a priori

[ey prahy-awr-ahy, -ohr-ahy, ey pree-awr-ee, -ohr-ee, ah pree-awr-ee, -ohr-ee]


from a general law to a particular instance; valid independently of observation.Compare a posteriori(def 1).
existing in the mind prior to and independent of experience, as a faculty or character trait.Compare a posteriori(def 2).
not based on prior study or examination; nonanalytic: an a priori judgment.

Origin of a priori

1645–55; < Latin: literally, from the one before. See a-4, prior1
Related formsa·pri·or·i·ty [ey-prahy-awr-i-tee, -or-] /ˌeɪ praɪˈɔr ɪ ti, -ˈɒr-/, noun
Can be confusedad hoc a posteriori a priori ex post facto prima facie
Dictionary.com Unabridged Based on the Random House Unabridged Dictionary, © Random House, Inc. 2019

Examples from the Web for a priori

Historical Examples of a priori

  • But, the conclusion once reached, he stood on it as an a-priori breathing-spot.

  • Mind, again, as just a-priori principle and basis of all things, is manifestly their universal "Quality."

  • This is Kant's a-priori synthetical unit, common and necessary to all "things" and to all "experience."

  • However, it is impossible to arrive at a final definition of intelligence on the basis of a-priori considerations alone.

  • The vast majority of the interpretations have been simply due to a-priori prepossessions, which are arbitrary and baseless.

British Dictionary definitions for a priori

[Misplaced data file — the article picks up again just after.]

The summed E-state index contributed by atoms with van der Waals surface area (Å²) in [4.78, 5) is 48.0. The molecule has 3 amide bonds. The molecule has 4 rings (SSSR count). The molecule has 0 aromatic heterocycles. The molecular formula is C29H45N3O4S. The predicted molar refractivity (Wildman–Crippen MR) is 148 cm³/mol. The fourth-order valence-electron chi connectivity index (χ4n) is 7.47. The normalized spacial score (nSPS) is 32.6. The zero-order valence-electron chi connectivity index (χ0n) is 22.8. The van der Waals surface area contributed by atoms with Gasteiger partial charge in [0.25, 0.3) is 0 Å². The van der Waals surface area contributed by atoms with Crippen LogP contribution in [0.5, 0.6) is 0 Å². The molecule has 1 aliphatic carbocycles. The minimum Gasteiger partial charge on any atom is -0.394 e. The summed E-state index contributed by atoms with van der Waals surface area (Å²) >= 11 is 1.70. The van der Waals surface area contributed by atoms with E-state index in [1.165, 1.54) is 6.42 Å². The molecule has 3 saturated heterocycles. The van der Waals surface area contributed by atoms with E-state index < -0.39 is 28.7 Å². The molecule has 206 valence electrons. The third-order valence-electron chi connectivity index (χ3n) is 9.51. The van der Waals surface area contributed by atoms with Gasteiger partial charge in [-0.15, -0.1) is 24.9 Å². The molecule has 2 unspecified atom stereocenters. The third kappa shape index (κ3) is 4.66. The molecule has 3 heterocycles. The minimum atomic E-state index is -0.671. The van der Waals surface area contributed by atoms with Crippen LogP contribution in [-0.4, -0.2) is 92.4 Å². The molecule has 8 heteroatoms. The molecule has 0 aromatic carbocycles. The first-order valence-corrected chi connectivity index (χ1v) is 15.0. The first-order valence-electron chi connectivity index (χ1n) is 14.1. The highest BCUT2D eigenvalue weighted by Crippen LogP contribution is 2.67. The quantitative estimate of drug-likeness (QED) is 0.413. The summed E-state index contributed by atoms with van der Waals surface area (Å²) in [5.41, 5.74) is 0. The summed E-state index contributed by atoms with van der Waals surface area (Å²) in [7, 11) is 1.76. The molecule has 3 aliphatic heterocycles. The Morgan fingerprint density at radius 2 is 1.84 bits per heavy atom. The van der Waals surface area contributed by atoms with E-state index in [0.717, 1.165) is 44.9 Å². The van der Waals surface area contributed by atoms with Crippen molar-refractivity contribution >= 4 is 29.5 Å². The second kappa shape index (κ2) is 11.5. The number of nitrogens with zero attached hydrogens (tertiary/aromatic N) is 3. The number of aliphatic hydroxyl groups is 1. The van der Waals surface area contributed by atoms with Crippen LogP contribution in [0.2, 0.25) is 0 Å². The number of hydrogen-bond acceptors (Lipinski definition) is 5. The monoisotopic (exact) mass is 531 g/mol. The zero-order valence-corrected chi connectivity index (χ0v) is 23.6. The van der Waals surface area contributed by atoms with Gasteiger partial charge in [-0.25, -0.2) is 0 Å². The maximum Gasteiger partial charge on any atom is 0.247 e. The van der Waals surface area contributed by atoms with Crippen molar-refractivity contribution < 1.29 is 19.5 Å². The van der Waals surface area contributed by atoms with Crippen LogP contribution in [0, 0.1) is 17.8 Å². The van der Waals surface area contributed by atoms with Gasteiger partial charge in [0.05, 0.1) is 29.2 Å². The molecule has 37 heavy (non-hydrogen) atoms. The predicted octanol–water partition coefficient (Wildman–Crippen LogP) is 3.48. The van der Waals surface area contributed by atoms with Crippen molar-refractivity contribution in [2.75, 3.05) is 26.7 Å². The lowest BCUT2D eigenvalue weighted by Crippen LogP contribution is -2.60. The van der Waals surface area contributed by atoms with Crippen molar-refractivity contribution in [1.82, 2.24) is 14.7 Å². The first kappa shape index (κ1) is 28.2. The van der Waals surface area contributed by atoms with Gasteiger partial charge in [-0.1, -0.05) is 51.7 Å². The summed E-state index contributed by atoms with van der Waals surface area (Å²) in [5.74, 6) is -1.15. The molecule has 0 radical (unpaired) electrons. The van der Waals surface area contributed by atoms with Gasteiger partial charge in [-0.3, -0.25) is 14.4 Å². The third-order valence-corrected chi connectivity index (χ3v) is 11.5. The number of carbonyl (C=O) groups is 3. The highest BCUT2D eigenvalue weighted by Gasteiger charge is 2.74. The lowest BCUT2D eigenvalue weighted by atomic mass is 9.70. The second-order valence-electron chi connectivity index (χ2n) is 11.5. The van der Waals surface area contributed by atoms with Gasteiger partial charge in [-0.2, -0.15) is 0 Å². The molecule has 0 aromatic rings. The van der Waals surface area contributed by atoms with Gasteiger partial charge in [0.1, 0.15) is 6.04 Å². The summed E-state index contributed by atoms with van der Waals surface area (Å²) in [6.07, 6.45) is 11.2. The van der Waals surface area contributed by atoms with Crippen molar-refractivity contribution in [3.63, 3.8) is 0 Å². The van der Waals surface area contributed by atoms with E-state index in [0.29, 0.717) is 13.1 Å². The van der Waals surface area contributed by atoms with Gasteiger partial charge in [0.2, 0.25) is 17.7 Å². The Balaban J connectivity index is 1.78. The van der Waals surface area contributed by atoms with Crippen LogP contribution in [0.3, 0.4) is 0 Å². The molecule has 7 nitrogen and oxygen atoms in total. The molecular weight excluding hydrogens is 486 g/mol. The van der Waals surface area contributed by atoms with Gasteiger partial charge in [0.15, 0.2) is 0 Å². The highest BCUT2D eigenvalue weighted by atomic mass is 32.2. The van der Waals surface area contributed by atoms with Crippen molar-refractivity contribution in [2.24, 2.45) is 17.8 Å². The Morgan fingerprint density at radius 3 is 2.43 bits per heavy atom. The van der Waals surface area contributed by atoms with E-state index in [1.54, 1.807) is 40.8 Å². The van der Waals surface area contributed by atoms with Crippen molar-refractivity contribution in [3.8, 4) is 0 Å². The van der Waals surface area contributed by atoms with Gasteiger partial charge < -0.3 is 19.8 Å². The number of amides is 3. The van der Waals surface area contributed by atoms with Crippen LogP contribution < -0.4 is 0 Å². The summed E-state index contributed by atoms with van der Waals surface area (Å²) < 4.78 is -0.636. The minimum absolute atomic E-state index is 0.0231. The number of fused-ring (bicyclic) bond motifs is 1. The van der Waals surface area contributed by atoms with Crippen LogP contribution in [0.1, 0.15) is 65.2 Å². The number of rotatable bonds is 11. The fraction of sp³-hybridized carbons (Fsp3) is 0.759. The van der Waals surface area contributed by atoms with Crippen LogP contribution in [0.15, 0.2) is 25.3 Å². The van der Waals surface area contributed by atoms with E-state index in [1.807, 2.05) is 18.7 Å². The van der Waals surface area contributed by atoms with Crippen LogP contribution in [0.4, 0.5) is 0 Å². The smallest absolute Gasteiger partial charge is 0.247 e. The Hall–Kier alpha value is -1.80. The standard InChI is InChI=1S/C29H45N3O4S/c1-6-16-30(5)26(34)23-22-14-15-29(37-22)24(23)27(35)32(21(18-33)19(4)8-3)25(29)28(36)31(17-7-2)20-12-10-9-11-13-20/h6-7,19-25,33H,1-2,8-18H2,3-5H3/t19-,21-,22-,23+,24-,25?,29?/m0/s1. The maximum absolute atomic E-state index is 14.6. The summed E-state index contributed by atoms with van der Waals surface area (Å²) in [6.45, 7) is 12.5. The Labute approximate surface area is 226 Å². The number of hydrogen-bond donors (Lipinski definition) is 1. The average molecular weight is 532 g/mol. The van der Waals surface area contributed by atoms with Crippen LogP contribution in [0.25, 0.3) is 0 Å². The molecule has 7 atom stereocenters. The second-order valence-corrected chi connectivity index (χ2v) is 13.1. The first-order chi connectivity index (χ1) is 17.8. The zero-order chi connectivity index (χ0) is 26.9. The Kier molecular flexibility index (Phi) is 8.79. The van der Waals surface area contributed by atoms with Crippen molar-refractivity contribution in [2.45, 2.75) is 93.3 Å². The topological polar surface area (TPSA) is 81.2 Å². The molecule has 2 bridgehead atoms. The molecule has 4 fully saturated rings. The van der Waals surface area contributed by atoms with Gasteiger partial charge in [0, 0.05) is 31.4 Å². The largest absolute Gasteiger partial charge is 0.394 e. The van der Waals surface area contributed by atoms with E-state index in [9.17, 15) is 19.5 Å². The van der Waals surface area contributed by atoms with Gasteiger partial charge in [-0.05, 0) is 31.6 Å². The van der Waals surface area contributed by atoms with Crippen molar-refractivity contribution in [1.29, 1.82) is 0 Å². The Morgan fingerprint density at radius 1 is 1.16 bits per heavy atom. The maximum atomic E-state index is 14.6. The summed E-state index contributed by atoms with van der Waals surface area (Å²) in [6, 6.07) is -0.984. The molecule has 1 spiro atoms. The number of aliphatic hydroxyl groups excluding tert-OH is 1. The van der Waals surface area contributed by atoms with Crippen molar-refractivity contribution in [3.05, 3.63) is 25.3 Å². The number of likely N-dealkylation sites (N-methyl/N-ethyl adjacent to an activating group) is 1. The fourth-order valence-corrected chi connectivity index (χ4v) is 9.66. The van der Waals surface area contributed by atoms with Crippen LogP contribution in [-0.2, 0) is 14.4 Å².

a priori


logic relating to or involving deductive reasoning from a general principle to the expected facts or effects
logic known to be true independently of or in advance of experience of the subject matter; requiring no evidence for its validation or support
Derived Formsapriority (ˌeɪpraɪˈɒrɪtɪ), noun

Word Origin for a priori

C18: from Latin, literally: from the previous (that is, from cause to effect)
Collins English Dictionary - Complete & Unabridged 2012 Digital Edition © William Collins Sons & Co. Ltd. 1979, 1986 © HarperCollins Publishers 1998, 2000, 2003, 2005, 2006, 2007, 2009, 2012

Word Origin and History for a priori

1710, "from cause to effect" (a logical term, in reference to reasoning), Latin, literally "from what comes first," from priori, ablative of prior "first" (see prior (adj.)). Used loosely for "in accordance with previous knowledge" (1834).

Online Etymology Dictionary, © 2010 Douglas Harper